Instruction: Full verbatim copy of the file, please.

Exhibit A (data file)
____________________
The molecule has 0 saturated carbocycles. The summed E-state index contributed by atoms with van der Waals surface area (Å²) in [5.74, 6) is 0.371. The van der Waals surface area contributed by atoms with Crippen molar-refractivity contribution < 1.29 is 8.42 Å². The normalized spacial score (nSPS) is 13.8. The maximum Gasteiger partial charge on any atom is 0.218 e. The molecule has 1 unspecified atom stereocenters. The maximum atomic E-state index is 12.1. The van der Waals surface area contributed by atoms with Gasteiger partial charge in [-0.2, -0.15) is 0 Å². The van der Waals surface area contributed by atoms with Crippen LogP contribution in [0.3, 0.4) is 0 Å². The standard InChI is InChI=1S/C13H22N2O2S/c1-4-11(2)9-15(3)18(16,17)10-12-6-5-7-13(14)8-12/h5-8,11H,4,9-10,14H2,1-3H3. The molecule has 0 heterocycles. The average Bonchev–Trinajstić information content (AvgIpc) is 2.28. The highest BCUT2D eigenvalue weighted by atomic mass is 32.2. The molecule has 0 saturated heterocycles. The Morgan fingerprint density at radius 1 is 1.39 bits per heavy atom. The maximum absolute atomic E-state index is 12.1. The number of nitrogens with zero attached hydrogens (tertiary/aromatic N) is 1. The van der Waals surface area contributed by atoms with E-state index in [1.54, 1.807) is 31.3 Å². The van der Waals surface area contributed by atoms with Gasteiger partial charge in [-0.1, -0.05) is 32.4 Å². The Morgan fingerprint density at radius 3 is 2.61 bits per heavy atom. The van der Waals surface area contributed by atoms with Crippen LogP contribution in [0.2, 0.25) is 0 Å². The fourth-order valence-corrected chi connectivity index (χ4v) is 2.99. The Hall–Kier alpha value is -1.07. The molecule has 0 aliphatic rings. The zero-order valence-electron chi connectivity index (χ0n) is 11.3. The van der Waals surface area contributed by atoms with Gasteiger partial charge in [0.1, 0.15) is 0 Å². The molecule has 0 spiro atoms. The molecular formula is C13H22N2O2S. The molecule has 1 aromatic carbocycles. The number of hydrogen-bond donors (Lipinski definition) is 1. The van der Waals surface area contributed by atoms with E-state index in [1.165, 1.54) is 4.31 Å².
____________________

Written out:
The molecule has 0 saturated carbocycles. The summed E-state index contributed by atoms with van der Waals surface area (Å²) in [5.74, 6) is 0.371. The van der Waals surface area contributed by atoms with Crippen molar-refractivity contribution < 1.29 is 8.42 Å². The normalized spacial score (nSPS) is 13.8. The maximum Gasteiger partial charge on any atom is 0.218 e. The molecule has 1 unspecified atom stereocenters. The maximum atomic E-state index is 12.1. The van der Waals surface area contributed by atoms with Gasteiger partial charge in [-0.2, -0.15) is 0 Å². The van der Waals surface area contributed by atoms with Crippen LogP contribution in [0.3, 0.4) is 0 Å². The standard InChI is InChI=1S/C13H22N2O2S/c1-4-11(2)9-15(3)18(16,17)10-12-6-5-7-13(14)8-12/h5-8,11H,4,9-10,14H2,1-3H3. The molecule has 0 heterocycles. The average Bonchev–Trinajstić information content (AvgIpc) is 2.28. The highest BCUT2D eigenvalue weighted by atomic mass is 32.2. The molecule has 0 saturated heterocycles. The Morgan fingerprint density at radius 1 is 1.39 bits per heavy atom. The maximum absolute atomic E-state index is 12.1. The number of nitrogens with zero attached hydrogens (tertiary/aromatic N) is 1. The van der Waals surface area contributed by atoms with E-state index in [1.54, 1.807) is 31.3 Å². The van der Waals surface area contributed by atoms with Gasteiger partial charge in [-0.1, -0.05) is 32.4 Å². The Morgan fingerprint density at radius 3 is 2.61 bits per heavy atom. The van der Waals surface area contributed by atoms with Crippen LogP contribution in [0.2, 0.25) is 0 Å². The fourth-order valence-corrected chi connectivity index (χ4v) is 2.99. The Hall–Kier alpha value is -1.07. The molecule has 0 aliphatic rings. The zero-order valence-electron chi connectivity index (χ0n) is 11.3. The van der Waals surface area contributed by atoms with Gasteiger partial charge in [0.1, 0.15) is 0 Å². The molecule has 0 spiro atoms. The molecular formula is C13H22N2O2S. The molecule has 1 aromatic carbocycles. The number of hydrogen-bond donors (Lipinski definition) is 1. The van der Waals surface area contributed by atoms with E-state index in [1.165, 1.54) is 4.31 Å².